“I know a sense of consequence is essential to any job, but the conviction in the weight of my work, the search for import — it’s downright elusive,” writes Hemmings in chapter one. “Yesterday a man named Gary Duran beat his pregnant wife in their home in Dillon. She and her unborn child took the flight for Life helicopter to Denver. Everyone’s waiting to see if she and her baby make it, but we don’t report on things like that. Maybe if we did, I’d be okay. Maybe if we reported on the lack of low-income housing for people who work here but are forced to live elsewhere then maybe I could muster some motivation, or if we focused on tragedies that made me more aware of the world beyond this. But instead we talk about lift tickets, then share tips from Keepin’ It Real Estate and Savvy Skiing with Steve-O.”
I identify with the disgust here, the fatigue, the sense that Americans are keeping America down. The hypocrisy of it, the need to always be wearing this happy, winky face —
I’m sick of it, I’m done. You want to talk about my scrunchies? My pantsuits? About the length of my hair?
How ‘bout we talk about what it was like to be on the West Bank having pomegranate tea with Benjamin Netanyahu, strategizing how to bring about an end to the Gaza Conflict, and I’m testing solutions, and Mahmoud and Mohamed start laughing, and I’m like, what? And Mahmoud Abbas holds up a cellphone image of Honey Boo Boo in a tiara and says: “Hillary? Why are you even here?”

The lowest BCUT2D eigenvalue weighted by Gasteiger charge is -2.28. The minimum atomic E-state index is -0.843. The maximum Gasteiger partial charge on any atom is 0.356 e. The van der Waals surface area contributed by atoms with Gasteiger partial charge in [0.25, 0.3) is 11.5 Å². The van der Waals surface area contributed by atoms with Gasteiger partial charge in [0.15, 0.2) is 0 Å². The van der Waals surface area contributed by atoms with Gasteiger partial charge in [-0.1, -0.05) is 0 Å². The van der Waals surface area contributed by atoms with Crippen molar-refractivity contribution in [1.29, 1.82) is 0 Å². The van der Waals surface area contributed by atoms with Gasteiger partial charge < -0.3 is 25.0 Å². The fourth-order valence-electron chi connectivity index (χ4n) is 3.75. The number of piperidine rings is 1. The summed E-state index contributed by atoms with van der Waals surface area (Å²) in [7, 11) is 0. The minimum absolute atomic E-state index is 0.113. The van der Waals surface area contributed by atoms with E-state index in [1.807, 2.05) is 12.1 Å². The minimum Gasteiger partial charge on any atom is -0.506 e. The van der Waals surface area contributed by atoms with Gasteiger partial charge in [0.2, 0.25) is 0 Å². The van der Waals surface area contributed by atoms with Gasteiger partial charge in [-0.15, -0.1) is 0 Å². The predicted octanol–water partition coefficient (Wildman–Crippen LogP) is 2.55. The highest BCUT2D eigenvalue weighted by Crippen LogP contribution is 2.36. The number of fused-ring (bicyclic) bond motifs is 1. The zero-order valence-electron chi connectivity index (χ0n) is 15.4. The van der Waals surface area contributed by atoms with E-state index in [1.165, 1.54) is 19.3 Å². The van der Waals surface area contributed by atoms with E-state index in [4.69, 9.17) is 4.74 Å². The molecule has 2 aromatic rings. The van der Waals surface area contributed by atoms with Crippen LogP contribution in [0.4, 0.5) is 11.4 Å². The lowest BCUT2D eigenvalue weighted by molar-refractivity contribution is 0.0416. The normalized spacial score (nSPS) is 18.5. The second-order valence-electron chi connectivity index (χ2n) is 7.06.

Let’s keep talking about disappointment. And disgust. Let’s tweet and subtweet and “like” and make donations, and let’s have nothing change. Let’s talk about what it’s like to have built my entire career around equal rights for women and to have universal health coverage fail again and again; talk about how I was hit with diarrhea when the news of the Sandy Hook broke out, how I sat in a stall with my guts clenched with horror for the mothers — for those mothers, for all mothers, for mothers just like me — but also with a current of excitement running through me because I knew that finally — finally! — things would really change, and how nothing has changed. Nothing has changed. Not a goddamn thing.
We aren’t moving forwards as a country now; we are spiraling backwards.
And after all of my hard work, my sacrifices, the things that my political efforts have done to my face — after all of this, to end up at a place where a right-wing hawker of sequin tongue depressors gets to make decisions about my daughter’s womb? It enrages me to the point of combustion. To the point of giving up.
Sarah St. John ends up coming to a détente with her friends, her life, her home, but “The Possibilities” is a work of fiction, while us readers are stuck in a place that is becoming more and more loaded to call home. The other day, a journalist friend of mine working on a project in Antarctica sent me a snapchat of a polar bear running in the wild. It made me think of a line in “The Possibilities” that I’d just read. I was in a G6 on the way to the Costco Headquarters in Issaquah to sign stock of my new book, but where I really wanted to be was back in New York looking at baby strollers with Chelsea. I don’t know. I was too tired and too jaded and too sad to type it out in reply to my friend’s video, but this is what it read: “Grainy ashes. We live. We disappear. Sometimes I feel so sorry for all of us.”